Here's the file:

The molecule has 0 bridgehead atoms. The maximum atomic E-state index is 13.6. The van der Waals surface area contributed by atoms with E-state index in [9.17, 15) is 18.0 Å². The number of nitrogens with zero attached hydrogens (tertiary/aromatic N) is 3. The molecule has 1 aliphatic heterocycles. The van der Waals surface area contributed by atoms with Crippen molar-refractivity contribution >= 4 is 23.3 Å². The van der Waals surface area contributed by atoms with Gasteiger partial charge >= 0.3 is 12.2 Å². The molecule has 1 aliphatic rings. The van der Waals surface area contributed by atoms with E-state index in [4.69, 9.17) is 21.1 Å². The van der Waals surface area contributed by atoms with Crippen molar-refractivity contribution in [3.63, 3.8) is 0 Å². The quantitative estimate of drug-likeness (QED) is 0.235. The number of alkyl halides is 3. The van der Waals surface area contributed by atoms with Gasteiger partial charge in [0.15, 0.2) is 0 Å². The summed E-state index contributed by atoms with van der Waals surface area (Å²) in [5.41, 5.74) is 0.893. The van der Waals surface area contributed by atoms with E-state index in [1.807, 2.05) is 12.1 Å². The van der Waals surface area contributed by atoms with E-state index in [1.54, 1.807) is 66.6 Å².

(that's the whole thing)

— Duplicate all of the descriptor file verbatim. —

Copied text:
The molecule has 0 bridgehead atoms. The maximum atomic E-state index is 13.6. The van der Waals surface area contributed by atoms with E-state index in [9.17, 15) is 18.0 Å². The number of nitrogens with zero attached hydrogens (tertiary/aromatic N) is 3. The molecule has 1 aliphatic heterocycles. The van der Waals surface area contributed by atoms with Crippen molar-refractivity contribution >= 4 is 23.3 Å². The van der Waals surface area contributed by atoms with Gasteiger partial charge >= 0.3 is 12.2 Å². The molecule has 1 aliphatic rings. The van der Waals surface area contributed by atoms with E-state index in [4.69, 9.17) is 21.1 Å². The van der Waals surface area contributed by atoms with Crippen molar-refractivity contribution in [3.63, 3.8) is 0 Å². The quantitative estimate of drug-likeness (QED) is 0.235. The number of alkyl halides is 3. The van der Waals surface area contributed by atoms with Gasteiger partial charge in [0.15, 0.2) is 0 Å². The summed E-state index contributed by atoms with van der Waals surface area (Å²) in [5.41, 5.74) is 0.893. The van der Waals surface area contributed by atoms with E-state index in [1.807, 2.05) is 12.1 Å². The van der Waals surface area contributed by atoms with E-state index in [1.54, 1.807) is 66.6 Å².